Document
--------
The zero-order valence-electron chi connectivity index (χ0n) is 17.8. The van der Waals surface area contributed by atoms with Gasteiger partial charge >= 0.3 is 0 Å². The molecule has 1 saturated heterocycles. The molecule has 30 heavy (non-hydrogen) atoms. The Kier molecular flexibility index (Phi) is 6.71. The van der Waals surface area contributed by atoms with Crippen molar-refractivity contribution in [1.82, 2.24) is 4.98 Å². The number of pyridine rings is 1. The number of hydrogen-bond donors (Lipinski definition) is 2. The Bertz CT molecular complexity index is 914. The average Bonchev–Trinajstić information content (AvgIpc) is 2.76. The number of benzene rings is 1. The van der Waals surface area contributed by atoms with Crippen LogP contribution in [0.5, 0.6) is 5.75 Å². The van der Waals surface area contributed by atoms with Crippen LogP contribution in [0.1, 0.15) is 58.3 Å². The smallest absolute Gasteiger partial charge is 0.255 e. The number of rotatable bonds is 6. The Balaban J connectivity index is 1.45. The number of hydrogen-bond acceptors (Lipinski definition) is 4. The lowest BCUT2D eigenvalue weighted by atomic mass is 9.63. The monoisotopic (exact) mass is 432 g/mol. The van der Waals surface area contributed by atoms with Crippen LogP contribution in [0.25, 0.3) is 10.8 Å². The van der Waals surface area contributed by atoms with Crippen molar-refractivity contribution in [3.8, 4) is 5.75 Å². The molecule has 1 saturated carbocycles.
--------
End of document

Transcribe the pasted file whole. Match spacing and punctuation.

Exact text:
The zero-order valence-electron chi connectivity index (χ0n) is 17.8. The van der Waals surface area contributed by atoms with Gasteiger partial charge >= 0.3 is 0 Å². The molecule has 1 saturated heterocycles. The molecule has 30 heavy (non-hydrogen) atoms. The Kier molecular flexibility index (Phi) is 6.71. The van der Waals surface area contributed by atoms with Crippen molar-refractivity contribution in [1.82, 2.24) is 4.98 Å². The number of pyridine rings is 1. The number of hydrogen-bond donors (Lipinski definition) is 2. The Bertz CT molecular complexity index is 914. The average Bonchev–Trinajstić information content (AvgIpc) is 2.76. The number of benzene rings is 1. The van der Waals surface area contributed by atoms with Crippen LogP contribution in [0.5, 0.6) is 5.75 Å². The van der Waals surface area contributed by atoms with Crippen LogP contribution in [0.1, 0.15) is 58.3 Å². The smallest absolute Gasteiger partial charge is 0.255 e. The number of rotatable bonds is 6. The Balaban J connectivity index is 1.45. The number of hydrogen-bond acceptors (Lipinski definition) is 4. The lowest BCUT2D eigenvalue weighted by atomic mass is 9.63. The monoisotopic (exact) mass is 432 g/mol. The van der Waals surface area contributed by atoms with Crippen LogP contribution in [0.25, 0.3) is 10.8 Å². The van der Waals surface area contributed by atoms with Crippen molar-refractivity contribution in [3.8, 4) is 5.75 Å². The molecule has 1 saturated carbocycles.